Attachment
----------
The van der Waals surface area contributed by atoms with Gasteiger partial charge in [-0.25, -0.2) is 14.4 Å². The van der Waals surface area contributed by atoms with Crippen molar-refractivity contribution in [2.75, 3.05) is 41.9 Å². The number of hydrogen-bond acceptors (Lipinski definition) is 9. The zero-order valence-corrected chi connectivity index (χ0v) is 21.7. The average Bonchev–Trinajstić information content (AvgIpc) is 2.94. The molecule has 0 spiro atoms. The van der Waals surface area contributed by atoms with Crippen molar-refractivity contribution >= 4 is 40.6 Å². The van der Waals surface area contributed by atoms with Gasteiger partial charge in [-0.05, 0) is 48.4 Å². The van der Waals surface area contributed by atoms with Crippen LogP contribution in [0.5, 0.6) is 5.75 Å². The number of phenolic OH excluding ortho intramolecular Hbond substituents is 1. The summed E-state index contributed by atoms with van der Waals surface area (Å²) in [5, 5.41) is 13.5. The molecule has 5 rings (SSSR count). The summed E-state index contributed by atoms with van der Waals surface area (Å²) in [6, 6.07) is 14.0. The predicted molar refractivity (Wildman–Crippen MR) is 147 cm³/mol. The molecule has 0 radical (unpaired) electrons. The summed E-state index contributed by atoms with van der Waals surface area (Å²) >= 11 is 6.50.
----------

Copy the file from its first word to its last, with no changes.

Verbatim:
The van der Waals surface area contributed by atoms with Gasteiger partial charge in [-0.25, -0.2) is 14.4 Å². The van der Waals surface area contributed by atoms with Crippen molar-refractivity contribution in [2.75, 3.05) is 41.9 Å². The number of hydrogen-bond acceptors (Lipinski definition) is 9. The zero-order valence-corrected chi connectivity index (χ0v) is 21.7. The average Bonchev–Trinajstić information content (AvgIpc) is 2.94. The molecule has 0 spiro atoms. The van der Waals surface area contributed by atoms with Crippen molar-refractivity contribution >= 4 is 40.6 Å². The van der Waals surface area contributed by atoms with Gasteiger partial charge in [-0.05, 0) is 48.4 Å². The van der Waals surface area contributed by atoms with Crippen LogP contribution in [0.5, 0.6) is 5.75 Å². The number of phenolic OH excluding ortho intramolecular Hbond substituents is 1. The summed E-state index contributed by atoms with van der Waals surface area (Å²) in [5, 5.41) is 13.5. The molecule has 5 rings (SSSR count). The summed E-state index contributed by atoms with van der Waals surface area (Å²) in [6, 6.07) is 14.0. The predicted molar refractivity (Wildman–Crippen MR) is 147 cm³/mol. The molecule has 0 radical (unpaired) electrons. The summed E-state index contributed by atoms with van der Waals surface area (Å²) >= 11 is 6.50.